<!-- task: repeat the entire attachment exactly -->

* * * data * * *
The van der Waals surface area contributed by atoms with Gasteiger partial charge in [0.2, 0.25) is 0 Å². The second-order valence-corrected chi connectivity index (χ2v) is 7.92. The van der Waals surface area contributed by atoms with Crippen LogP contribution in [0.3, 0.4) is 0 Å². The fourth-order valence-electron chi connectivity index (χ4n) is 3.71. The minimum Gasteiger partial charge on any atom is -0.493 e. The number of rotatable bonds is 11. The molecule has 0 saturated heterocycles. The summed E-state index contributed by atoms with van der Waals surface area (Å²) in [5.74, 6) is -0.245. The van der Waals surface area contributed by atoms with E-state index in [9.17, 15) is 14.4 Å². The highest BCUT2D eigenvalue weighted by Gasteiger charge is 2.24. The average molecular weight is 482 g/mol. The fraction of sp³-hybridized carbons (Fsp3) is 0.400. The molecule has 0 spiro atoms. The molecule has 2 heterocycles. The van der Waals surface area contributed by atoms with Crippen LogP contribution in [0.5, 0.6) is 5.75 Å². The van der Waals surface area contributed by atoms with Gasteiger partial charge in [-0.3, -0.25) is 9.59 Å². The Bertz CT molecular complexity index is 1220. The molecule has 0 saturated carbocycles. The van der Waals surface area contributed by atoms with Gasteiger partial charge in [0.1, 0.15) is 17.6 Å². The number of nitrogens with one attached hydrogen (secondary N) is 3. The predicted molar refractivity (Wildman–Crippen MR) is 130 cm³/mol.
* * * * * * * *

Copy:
The van der Waals surface area contributed by atoms with Gasteiger partial charge in [0.2, 0.25) is 0 Å². The second-order valence-corrected chi connectivity index (χ2v) is 7.92. The van der Waals surface area contributed by atoms with Crippen LogP contribution in [0.3, 0.4) is 0 Å². The fourth-order valence-electron chi connectivity index (χ4n) is 3.71. The minimum Gasteiger partial charge on any atom is -0.493 e. The number of rotatable bonds is 11. The molecule has 0 saturated heterocycles. The summed E-state index contributed by atoms with van der Waals surface area (Å²) in [5.74, 6) is -0.245. The van der Waals surface area contributed by atoms with E-state index in [9.17, 15) is 14.4 Å². The highest BCUT2D eigenvalue weighted by Gasteiger charge is 2.24. The average molecular weight is 482 g/mol. The fraction of sp³-hybridized carbons (Fsp3) is 0.400. The molecule has 0 spiro atoms. The molecule has 2 heterocycles. The van der Waals surface area contributed by atoms with Crippen LogP contribution in [0.5, 0.6) is 5.75 Å². The van der Waals surface area contributed by atoms with Gasteiger partial charge in [-0.3, -0.25) is 9.59 Å². The Bertz CT molecular complexity index is 1220. The molecule has 0 saturated carbocycles. The van der Waals surface area contributed by atoms with Gasteiger partial charge in [0.1, 0.15) is 17.6 Å². The number of nitrogens with one attached hydrogen (secondary N) is 3. The predicted molar refractivity (Wildman–Crippen MR) is 130 cm³/mol.